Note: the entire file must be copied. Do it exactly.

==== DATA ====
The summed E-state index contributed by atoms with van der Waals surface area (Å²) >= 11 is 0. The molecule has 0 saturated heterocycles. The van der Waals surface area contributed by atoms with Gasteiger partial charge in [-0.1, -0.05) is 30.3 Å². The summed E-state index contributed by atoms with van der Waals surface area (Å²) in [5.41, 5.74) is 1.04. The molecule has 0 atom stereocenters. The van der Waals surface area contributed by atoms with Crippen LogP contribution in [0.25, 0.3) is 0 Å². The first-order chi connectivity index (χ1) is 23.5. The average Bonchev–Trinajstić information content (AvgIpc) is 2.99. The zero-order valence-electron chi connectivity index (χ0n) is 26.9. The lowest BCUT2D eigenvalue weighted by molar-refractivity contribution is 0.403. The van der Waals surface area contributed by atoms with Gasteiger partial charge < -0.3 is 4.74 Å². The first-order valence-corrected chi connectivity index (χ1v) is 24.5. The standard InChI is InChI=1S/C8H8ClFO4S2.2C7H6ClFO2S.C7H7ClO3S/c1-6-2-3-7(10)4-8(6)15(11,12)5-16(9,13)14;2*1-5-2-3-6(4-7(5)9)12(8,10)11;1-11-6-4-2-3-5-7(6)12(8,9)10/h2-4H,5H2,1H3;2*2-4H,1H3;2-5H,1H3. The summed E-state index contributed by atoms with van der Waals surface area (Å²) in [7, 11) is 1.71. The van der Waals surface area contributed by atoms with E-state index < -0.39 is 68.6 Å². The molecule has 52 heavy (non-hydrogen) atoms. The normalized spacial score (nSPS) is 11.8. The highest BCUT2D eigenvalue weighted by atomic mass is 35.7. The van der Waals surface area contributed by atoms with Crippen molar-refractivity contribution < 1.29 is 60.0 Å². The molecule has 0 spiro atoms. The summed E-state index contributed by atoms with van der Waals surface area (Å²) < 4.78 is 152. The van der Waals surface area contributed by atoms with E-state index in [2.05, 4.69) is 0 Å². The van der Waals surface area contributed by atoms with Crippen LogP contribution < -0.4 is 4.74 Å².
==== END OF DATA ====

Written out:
The summed E-state index contributed by atoms with van der Waals surface area (Å²) >= 11 is 0. The molecule has 0 saturated heterocycles. The van der Waals surface area contributed by atoms with Gasteiger partial charge in [-0.1, -0.05) is 30.3 Å². The summed E-state index contributed by atoms with van der Waals surface area (Å²) in [5.41, 5.74) is 1.04. The molecule has 0 atom stereocenters. The van der Waals surface area contributed by atoms with Crippen LogP contribution in [0.25, 0.3) is 0 Å². The first-order chi connectivity index (χ1) is 23.5. The average Bonchev–Trinajstić information content (AvgIpc) is 2.99. The zero-order valence-electron chi connectivity index (χ0n) is 26.9. The lowest BCUT2D eigenvalue weighted by molar-refractivity contribution is 0.403. The van der Waals surface area contributed by atoms with Gasteiger partial charge < -0.3 is 4.74 Å². The first-order valence-corrected chi connectivity index (χ1v) is 24.5. The standard InChI is InChI=1S/C8H8ClFO4S2.2C7H6ClFO2S.C7H7ClO3S/c1-6-2-3-7(10)4-8(6)15(11,12)5-16(9,13)14;2*1-5-2-3-6(4-7(5)9)12(8,10)11;1-11-6-4-2-3-5-7(6)12(8,9)10/h2-4H,5H2,1H3;2*2-4H,1H3;2-5H,1H3. The summed E-state index contributed by atoms with van der Waals surface area (Å²) in [7, 11) is 1.71. The van der Waals surface area contributed by atoms with E-state index < -0.39 is 68.6 Å². The molecule has 52 heavy (non-hydrogen) atoms. The normalized spacial score (nSPS) is 11.8. The highest BCUT2D eigenvalue weighted by atomic mass is 35.7. The van der Waals surface area contributed by atoms with Crippen molar-refractivity contribution < 1.29 is 60.0 Å². The molecule has 0 spiro atoms. The summed E-state index contributed by atoms with van der Waals surface area (Å²) < 4.78 is 152. The van der Waals surface area contributed by atoms with E-state index in [2.05, 4.69) is 0 Å². The van der Waals surface area contributed by atoms with Crippen LogP contribution < -0.4 is 4.74 Å².